AUGUSTA, Maine — When Fatuma Hussein first encouraged fellow Somali women in the Lewiston area to use birth control, she hit a wall.
As Muslims, we can’t, the women said to Hussein. Our religion forbids it.
Today, several years later, many of those same women are using contraception. But their husbands don’t know, they have confided to Hussein.
“We had women who were having children every year,” said Hussein, founder of United Somali Women of Maine. “I’m very proud of my culture, but we have so much that we can take advantage of [in the U.S.]. We come from a culture where a 14-year-old girl can get married. She’s a child. We bring those practices and those cultural norms to this country.”
Birth control is just one aspect of women’s health that Hussein is working to address. Her organization assists refugee and immigrant women living in Maine with transportation, translation, and other services, and has partnered with several health groups in the state.
Hussein, who was born in Mogadishu, Somalia, and relocated to Maine in 2001, spoke Friday at a women’s health conference in Augusta.
The statewide event, dedicated to improving health equity for Maine women, was the first of its kind in Maine in at least a decade, according to Sheila Pinette, director of the Maine Center for Disease Control and Prevention. The event was attended by a few dozen health care advocates, providers, officials, and others.
Women use more medical services than men and make 70 percent of health care decisions in the United States, said keynote speaker Dr. Paula A. Johnson, head of the Mary Horrigan Connors Center for Women’s Health and Gender Biology at Brigham and Women’s Hospital in Boston. Yet women face more challenges when it comes to affording health care — earning less than men on average — and are less likely to keep consistent insurance coverage, she said.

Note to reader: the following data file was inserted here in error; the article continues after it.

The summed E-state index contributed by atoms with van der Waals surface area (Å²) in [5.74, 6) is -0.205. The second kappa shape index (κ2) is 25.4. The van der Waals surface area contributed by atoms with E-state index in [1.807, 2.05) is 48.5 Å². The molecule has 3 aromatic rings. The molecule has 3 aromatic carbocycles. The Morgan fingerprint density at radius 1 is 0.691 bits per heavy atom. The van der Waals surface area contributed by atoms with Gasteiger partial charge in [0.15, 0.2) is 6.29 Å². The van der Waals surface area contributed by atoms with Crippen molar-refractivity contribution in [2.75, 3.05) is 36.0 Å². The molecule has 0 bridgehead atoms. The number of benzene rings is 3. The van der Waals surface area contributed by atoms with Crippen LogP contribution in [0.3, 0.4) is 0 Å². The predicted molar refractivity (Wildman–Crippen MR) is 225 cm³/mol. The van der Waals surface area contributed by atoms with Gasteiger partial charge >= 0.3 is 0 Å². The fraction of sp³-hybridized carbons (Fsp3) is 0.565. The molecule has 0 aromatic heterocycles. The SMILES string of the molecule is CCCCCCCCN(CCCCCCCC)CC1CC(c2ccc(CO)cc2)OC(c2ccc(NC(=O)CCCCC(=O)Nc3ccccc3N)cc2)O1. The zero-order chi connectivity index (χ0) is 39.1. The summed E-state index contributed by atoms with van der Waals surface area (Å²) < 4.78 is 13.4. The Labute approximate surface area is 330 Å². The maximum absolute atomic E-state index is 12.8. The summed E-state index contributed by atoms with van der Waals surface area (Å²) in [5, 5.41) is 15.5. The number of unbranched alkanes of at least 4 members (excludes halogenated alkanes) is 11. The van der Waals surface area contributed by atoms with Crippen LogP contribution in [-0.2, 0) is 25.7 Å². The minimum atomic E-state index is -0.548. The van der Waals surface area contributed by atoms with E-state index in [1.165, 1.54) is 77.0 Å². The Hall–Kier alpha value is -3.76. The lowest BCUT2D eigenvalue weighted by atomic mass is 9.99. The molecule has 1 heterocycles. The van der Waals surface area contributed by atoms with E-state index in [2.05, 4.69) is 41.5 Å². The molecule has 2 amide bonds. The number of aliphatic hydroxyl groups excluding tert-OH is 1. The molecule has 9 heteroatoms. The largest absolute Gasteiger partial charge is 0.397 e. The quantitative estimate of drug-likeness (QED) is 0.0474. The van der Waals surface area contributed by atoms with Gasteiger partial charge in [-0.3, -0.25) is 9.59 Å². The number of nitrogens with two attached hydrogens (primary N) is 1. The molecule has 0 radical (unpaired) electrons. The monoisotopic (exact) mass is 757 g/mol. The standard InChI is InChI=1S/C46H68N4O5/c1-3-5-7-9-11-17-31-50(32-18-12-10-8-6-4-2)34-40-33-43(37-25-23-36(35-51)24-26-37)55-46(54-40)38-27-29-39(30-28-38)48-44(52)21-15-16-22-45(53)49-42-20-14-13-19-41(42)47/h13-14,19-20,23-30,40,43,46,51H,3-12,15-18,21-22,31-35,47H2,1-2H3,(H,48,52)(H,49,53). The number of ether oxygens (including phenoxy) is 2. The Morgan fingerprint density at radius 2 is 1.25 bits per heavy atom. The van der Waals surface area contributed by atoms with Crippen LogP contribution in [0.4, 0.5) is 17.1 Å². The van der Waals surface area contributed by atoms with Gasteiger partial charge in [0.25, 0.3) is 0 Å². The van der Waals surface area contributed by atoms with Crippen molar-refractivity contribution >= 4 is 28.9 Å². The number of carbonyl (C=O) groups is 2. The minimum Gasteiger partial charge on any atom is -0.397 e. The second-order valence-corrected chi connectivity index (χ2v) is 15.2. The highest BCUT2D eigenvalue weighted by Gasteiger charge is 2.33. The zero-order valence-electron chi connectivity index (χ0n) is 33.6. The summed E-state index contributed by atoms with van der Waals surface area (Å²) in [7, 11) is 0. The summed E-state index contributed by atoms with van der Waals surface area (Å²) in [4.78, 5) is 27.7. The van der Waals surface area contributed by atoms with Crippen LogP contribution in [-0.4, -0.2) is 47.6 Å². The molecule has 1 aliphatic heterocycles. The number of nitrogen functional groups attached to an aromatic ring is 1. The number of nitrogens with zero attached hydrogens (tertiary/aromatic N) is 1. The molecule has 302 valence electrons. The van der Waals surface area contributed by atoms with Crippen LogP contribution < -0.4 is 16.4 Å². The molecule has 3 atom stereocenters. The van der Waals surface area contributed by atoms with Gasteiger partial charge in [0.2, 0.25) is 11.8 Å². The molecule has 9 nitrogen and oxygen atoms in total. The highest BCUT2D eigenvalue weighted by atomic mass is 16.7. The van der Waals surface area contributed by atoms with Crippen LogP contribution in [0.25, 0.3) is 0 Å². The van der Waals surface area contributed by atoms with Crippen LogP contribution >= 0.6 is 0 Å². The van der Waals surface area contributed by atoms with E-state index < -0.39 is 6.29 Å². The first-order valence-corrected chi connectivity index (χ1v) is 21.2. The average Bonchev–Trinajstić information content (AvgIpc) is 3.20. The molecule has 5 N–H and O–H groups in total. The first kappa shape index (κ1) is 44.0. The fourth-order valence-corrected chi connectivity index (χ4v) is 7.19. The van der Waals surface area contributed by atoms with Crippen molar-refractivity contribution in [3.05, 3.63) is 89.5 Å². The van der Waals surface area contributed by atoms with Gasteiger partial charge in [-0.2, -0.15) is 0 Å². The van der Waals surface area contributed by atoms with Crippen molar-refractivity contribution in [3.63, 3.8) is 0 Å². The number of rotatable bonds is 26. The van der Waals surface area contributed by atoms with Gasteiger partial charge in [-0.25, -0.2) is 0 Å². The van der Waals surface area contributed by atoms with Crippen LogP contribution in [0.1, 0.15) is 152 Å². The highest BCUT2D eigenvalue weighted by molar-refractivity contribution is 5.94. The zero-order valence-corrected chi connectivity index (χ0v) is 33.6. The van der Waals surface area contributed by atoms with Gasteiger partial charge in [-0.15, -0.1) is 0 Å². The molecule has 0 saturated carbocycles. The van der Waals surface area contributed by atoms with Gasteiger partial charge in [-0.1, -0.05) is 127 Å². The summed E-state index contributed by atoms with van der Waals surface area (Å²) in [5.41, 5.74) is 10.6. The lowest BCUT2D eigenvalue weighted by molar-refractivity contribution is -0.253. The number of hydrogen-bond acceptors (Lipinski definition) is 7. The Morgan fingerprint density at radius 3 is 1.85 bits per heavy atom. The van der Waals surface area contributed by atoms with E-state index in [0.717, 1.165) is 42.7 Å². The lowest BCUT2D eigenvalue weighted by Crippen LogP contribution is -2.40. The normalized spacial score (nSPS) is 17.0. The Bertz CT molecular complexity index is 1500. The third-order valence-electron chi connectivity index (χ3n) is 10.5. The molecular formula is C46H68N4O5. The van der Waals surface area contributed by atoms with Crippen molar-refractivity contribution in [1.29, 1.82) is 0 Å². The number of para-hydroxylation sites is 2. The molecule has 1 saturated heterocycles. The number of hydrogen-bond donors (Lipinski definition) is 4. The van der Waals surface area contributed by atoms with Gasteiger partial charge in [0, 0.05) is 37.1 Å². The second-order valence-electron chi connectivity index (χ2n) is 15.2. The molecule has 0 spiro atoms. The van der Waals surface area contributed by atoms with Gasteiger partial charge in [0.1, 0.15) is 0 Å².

In Maine, more than a quarter of women are obese as they enter pregnancy, Johnson said. That significantly raises a mother’s risk of developing gestational diabetes and high blood pressure, she said.
“Those diseases are not only diseases of pregnancy, but they are diseases that increase the risk of cardiovascular disease and diabetes in women as they age, and it increases the risk of cardiovascular disease in that next generation,” Johnson said. “This is a generational problem that’s truly profound.”
Women’s health issues extend far beyond reproductive health. One in three American women has a chronic health condition that requires ongoing medical care, said Johnson, who is considered a pioneer in the treatment and prevention of cardiovascular disease.
Treating those conditions is made more difficult because of the likelihood of inconsistencies when it comes to women’s health insurance coverage, Johnson said. Women drop in and out of Medicaid and subsidized insurance programs as they enter and leave the workforce, become pregnant, and face other life changes, she said.
“When you transition you frequently drop out,” Johnson said. “That’s a problem in terms of maintaining your health.”
Another hurdle to better understanding women’s health disparities is that medical research and government health agencies often fail to distinguish their data by sex, she said. In Massachusetts, that has complicated efforts to assess the impacts of health reform on women, Johnson said.
She urged Maine’s health care community to get ahead of that data shortcoming in its own march toward health reform. She also encouraged the state to ensure that preventive care, which is mandated under the federal health reform law, including mammograms and prenatal care, is being provided to women at no cost as required.
Insurance is only part of the picture in ensuring that women are taking care of their health, Johnson said.
“An insurance card is absolutely essential, but it’s not the only thing that’s necessary,” she said.